It’s hard to build a clear answer from these facts and trends. Conditions are decent; political behavior is largely normal; and when asked, most people express satisfaction and even optimism about their lives—so much that Obama holds the highest approval rating of his second term. Despite this, Americans also insist they’re angry about the political system and dismayed at the country’s direction. And while primary electorates are far from representative of Americans at large, the obvious popularity of figures like Bernie Sanders and Donald Trump speaks to something brewing in American politics.

If anything, at least, we should avoid attributing this unusual election to a general anger. Voters aren’t uniformly frustrated or frustrated in the same ways, and whatever anger and frustration they have doesn’t translate to broad support for either of the candidates who seek to harness it.

What we should do, instead, is try to pinpoint the nature of the most salient kinds of anger and frustration. On the right, the most important dynamic is racial resentment and white status anxiety tied directly to a decline in relative fortunes for white Americans, and the rise of an unprecedented nonwhite symbol in the form of President Obama. On the left, we’re looking at the rumblings of a generation hit hardest by the Great Recession caught in the winds of rising global inequality. And insofar as nonwhites are frustrated with their place in society, it likely owes to moments of highly visible and still consequential discrimination, whether it’s anti-immigrant bigotry or police violence. But even this complicates the question of discontent. Blacks and Latinos saw the worst of the recession and the recovery: Among Americans, they have the strongest case for disrupting the system. And yet they back Hillary Clinton, who is running for modest gains over the status quo, not political revolution. Perhaps they don’t trust the consequences of overturning the present order; perhaps the reality of Obama has deepened their faith in the democratic order as it exists.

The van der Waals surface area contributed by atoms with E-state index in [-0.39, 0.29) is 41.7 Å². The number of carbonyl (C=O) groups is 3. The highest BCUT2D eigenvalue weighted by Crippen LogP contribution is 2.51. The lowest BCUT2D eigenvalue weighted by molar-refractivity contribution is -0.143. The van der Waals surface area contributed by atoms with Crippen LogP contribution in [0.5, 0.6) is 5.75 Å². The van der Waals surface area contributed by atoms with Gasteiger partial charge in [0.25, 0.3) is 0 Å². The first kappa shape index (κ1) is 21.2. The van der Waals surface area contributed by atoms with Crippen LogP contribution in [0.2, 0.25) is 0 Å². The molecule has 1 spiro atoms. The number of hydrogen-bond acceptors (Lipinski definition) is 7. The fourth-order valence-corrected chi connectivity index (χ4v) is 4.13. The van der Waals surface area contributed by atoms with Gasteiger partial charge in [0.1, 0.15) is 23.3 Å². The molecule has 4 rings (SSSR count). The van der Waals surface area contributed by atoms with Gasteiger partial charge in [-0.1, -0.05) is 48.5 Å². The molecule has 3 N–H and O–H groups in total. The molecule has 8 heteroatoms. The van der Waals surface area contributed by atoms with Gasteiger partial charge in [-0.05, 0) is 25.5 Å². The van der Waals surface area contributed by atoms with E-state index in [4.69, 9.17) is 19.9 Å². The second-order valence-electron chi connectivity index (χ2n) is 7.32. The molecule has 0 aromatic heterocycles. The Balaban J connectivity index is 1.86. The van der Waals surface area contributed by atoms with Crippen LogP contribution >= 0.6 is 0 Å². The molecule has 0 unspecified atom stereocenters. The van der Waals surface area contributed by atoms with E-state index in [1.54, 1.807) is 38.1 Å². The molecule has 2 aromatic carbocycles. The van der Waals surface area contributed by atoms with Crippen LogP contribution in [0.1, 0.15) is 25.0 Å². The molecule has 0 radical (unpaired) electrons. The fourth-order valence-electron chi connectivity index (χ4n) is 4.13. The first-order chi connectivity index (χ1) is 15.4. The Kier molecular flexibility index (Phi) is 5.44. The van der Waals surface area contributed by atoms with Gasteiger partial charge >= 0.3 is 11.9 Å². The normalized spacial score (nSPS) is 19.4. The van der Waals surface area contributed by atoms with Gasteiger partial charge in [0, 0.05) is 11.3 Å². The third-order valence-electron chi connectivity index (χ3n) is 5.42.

In practice, all of this means there’s no actual constituency for an independent candidacy or third-party movement since these frustrations lie at cross-purposes with each other. Anxious white Americans—Trump supporters—won’t sign on to a social-democratic agenda if it includes racial justice. (Which, given the role of nonwhites in sustaining left politics, it has to.) In turn, insecure millennials and older nonwhites won’t join a campaign devoted to restoring white dominance.

Barring a decisive national majority that can act to satisfy some portion of frustrated America, the best odds are that we’re stuck with the present disenchantment. A President Clinton won’t be able to stem white anxiety as it’s tied to vast demographic changes. And a President Trump—if he follows through on his nativist agenda—will spark new forms of fear and anger. Americans cherish the belief that we can power through our divisions; Obama thrust himself into national prominence on the strength of that idea. But right now, and for the foreseeable future, we may just be at a place where a reconciliation of our foul moods simply isn’t possible.

Read more Slate coverage of the 2016 campaign.